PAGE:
It won’t be long before standard mobile connection matches T1 speeds and beyond. The mobile web experience, as well as the web experience of traditional desktop users, is going to evolve at a seemingly faster-than-light rate. One clear sign of these technological leaps is the latest native app for the iPhone 4 – dubbed Siri – that is meant to act as a personal assistant. Able to be asked such detailed questions as “Has the baseball game been canceled?” while providing accurate and timely responses, Siri is just the beginning of a new generation of web search capability. Android developers are also in the middle of creating speech-recognition technology – mostly for translation purposes. It won’t be long before speech-recognition software is replicated and reformed all across the web.
It makes sense then for web developers to consider the potential for a Siri-like app to be applied to their websites in the near future. Such an addition would not just simply make a particular website famous – it could change the face of web design and Internet marketing forever. While an embedded app such as Siri acts as personal assistant, such an app on a website would act more like a virtual front desk, supplying visitors with all the answers they’ll need regarding a particular company, and the information found therein on the company’s site.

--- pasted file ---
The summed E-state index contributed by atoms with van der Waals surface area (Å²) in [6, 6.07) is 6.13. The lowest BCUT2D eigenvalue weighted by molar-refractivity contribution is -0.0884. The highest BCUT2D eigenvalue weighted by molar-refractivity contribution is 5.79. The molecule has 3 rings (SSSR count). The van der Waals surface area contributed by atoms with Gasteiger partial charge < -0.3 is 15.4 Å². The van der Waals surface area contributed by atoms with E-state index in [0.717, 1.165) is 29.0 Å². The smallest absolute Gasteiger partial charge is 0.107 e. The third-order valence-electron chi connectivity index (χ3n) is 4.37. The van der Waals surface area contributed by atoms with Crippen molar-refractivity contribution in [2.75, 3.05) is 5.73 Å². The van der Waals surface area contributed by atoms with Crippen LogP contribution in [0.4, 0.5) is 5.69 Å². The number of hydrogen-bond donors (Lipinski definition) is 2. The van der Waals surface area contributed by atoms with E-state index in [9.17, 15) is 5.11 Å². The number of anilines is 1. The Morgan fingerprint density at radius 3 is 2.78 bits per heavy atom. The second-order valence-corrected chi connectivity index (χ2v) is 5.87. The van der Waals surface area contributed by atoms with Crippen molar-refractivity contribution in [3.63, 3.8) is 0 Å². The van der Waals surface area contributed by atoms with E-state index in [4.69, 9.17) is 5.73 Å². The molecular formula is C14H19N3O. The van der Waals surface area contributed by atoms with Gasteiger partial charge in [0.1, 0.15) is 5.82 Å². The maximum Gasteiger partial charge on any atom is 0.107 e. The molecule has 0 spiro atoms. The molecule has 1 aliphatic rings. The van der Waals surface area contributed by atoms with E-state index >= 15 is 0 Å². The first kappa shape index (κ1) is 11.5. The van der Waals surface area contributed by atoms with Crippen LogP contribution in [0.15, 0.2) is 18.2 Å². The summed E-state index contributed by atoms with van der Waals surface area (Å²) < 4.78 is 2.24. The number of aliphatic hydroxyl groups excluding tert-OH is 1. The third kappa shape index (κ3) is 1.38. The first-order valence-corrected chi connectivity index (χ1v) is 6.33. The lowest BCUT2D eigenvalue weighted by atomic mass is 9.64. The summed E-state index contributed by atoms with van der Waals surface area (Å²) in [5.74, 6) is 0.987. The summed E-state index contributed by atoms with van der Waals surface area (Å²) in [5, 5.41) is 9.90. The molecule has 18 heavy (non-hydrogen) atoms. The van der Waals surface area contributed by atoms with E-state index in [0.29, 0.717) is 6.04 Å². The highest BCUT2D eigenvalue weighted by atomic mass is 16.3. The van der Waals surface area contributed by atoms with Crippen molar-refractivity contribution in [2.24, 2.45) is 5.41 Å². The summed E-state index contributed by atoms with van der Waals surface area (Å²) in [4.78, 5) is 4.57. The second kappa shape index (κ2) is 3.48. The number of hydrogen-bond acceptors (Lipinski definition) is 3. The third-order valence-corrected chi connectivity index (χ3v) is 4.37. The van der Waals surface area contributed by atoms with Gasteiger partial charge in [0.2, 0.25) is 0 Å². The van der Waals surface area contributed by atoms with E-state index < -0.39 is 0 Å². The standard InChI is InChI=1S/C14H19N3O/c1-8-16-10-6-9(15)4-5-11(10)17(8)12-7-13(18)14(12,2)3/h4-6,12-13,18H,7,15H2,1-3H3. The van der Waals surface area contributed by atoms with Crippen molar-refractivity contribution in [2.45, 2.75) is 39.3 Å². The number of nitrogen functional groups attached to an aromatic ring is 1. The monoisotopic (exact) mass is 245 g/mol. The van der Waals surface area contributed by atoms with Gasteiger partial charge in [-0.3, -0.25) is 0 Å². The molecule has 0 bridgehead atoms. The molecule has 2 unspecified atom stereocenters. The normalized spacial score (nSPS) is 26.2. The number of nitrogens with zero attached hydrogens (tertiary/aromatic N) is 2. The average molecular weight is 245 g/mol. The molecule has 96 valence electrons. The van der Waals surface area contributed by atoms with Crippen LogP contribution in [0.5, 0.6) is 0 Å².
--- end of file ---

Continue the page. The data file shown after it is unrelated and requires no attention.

In fact, websites themselves could quickly turn into much more streamlined systems of providing the public with knowledge and tools: instead of constructing websites geared toward user tendencies, having a virtual secretary for your site removes such requirements. The homepage is essentially the only page, and the front desk app assists you in retrieving the information you need. While there should still probably be a traditional backup option, either for the chance of error on the part of the app or for the possibility that a visitor has a phobia of artificial intelligence, as Siri-like apps become more commonplace, they will no doubt become more accurate and people will become more used to them.
It doesn’t even require a T1 internet connection to be able to rely on Siri and Siri-like programs, so honestly, the aforementioned projections could themselves just be flashes in the pan when the totality of the technological achievements of the next fifty years is taken into consideration. But before we get any farther than sophisticated personal app technology, we’ll have to get through the personal app phase. Web developers ought to start seeing how something like Siri could benefit their websites as soon as humanly possible.